'WHERE the person responsible for paying any such sum chargeable under this Act (other than interest on securities, dividend and salary) to a non-resident considers that the whole of such sum would not be income chargeable in the case 'of the recipient, he may make an application to the Income-tax Officer to determine, by general or special order, the appropriate proportion of such sum so chargeable, and upon such determination, tax shall be deducted under sub-section (1) only on that proportion of the sum which is so chargeable'.
(7) Thus, relying on the decision of the Calcutta High Court mentioned above, Shri Sharma contended that an application under S. 195(2) of the Act pre-supposes that the person responsible for making payment to a non-resident is in no doubt that tax is payable in respect of some part of the amount to be remitted to a non-resident but is not sure what should be the portion so taxable, of the amount of tax to be deducted. He can make an application to the Income-tax Officer for determinmg the amount, and that it is only when these conditions are satisfied that an application is made to the Income-tax Officer and then the question of making an order under S. 195(2) would arise. It was submitted that where the Income-tax Officer is only approached for ft certificate that no tax is due and such a certificate was required by the Reserve Bank, it cannot be said that an application has been made under S. 195(2) of the Act, and any order under S. 195(2) in such a case would be in excess of the jurisdiction conferred on the Income-tax Officer by the Act.
(8) In the Calcutta High Court case, the Income-tax Officer was approached for a certificate that no tax was due in respect of freight charges for goods unloaded at an Indian port. This was when the agents for the non-resident shipping company wanted to remit the freight charges outside India where the head office of the non-resident company was situated as the Reserve Bank required the agents to produce the clearance certificate from the income-tax authorities. The agents were informed by the Income-tax Officer that the freight earnings received in the taxable territories on behalf of the non-resident principal were assessable under S. 5 of the Act. Certain details were asked for from the agents by the Income-tax Officer. After exchange of certain letters, the Income-tax Officer informed the agents that they were liable to deduct tax under S. 195 of the Act from the freight earnings and required them to pay tax. It Was against this order that the non-resident shipping company and the agents obtained the rule. On the question of the validity of the order purported to have been made under S. 195 of the Act, the court held as under :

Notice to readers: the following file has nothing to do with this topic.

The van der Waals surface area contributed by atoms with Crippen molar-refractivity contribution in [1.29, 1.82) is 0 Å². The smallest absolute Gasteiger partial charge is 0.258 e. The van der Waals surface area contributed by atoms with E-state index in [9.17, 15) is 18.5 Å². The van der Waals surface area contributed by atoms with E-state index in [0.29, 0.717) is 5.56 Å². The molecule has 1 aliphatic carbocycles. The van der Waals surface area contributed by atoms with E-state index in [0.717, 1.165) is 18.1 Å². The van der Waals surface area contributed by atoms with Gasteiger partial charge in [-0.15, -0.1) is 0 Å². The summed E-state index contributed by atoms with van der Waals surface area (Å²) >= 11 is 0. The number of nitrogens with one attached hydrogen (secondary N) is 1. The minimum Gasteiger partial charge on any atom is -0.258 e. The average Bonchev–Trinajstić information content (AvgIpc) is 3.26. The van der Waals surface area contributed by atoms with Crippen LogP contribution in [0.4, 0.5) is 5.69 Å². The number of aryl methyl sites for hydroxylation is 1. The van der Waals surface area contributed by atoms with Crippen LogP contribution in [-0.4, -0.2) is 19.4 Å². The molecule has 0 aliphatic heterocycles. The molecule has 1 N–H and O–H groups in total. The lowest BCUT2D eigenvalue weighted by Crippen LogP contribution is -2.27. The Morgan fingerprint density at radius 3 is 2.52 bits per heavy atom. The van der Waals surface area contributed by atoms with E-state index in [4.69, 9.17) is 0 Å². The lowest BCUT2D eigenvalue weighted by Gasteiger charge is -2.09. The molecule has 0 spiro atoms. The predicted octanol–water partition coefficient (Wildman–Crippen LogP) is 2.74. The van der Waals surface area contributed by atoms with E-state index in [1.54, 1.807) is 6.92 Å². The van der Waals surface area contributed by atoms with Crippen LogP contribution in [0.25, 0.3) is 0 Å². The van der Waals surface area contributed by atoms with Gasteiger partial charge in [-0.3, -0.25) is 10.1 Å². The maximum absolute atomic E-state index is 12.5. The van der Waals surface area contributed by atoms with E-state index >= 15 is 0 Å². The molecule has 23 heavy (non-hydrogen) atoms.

'THIS section enjoins a person responsible for making any payment to a non-resident to deduct tax if such payment is taxable under the Act before making the payment. Where such a person is not sure as to which part of the amount payable to the nonresident is chargeable to tax he can apply to the Income-tax Officer to determine the proportion of the sum so chargeable and on such application the Income-tax Officer is to make an order determining the proportion and the tax to be deducted under sub-section (1). The application of sub-section The Commissioner of Income-tax, Delhi-11, New Delhi v. 343 The Jay Engineering Works Ltd., Delhi (2) pre-supposes that the person responsible for making the payment to the non-resident is in no doubt that tax is payable in respect of some part of the amount to be remitted but is not sure what should the portion so taxable for the amount of the tax to be deducted. If these conditions are satisfied and the person responsible for making the payment applies plies to the Income-tax Officer, then the question of the Income-tax Officer making an order under section 195(2) arises. In this case can it be said that the Khemkas (agents) made an application to the respondent No. I under section 195(2)? The admitted facts are that the Khemkas applied for sanction of the Reserve Bank to remit a certain amount to their non-resident principal and that the Reserve Bank wanted a clearance certificate from the income-tax department that no tax was payable in respect of the amount sought to be remitted. By its letter dated the 1st April, 1966, the Khemkas wrote to the respondent-income-tax Officer to confirm that no income-tax was payable on freights for import discharged in Calcutta as the freights are deemed to have been earned by the shipping company abroad in respect of both the vessels. This cannot be construed as an application to the respondent-income-tax Officer to determine what portion of the amount was chargeable to tax and the amount of the tax to be deducted under section 195(2).'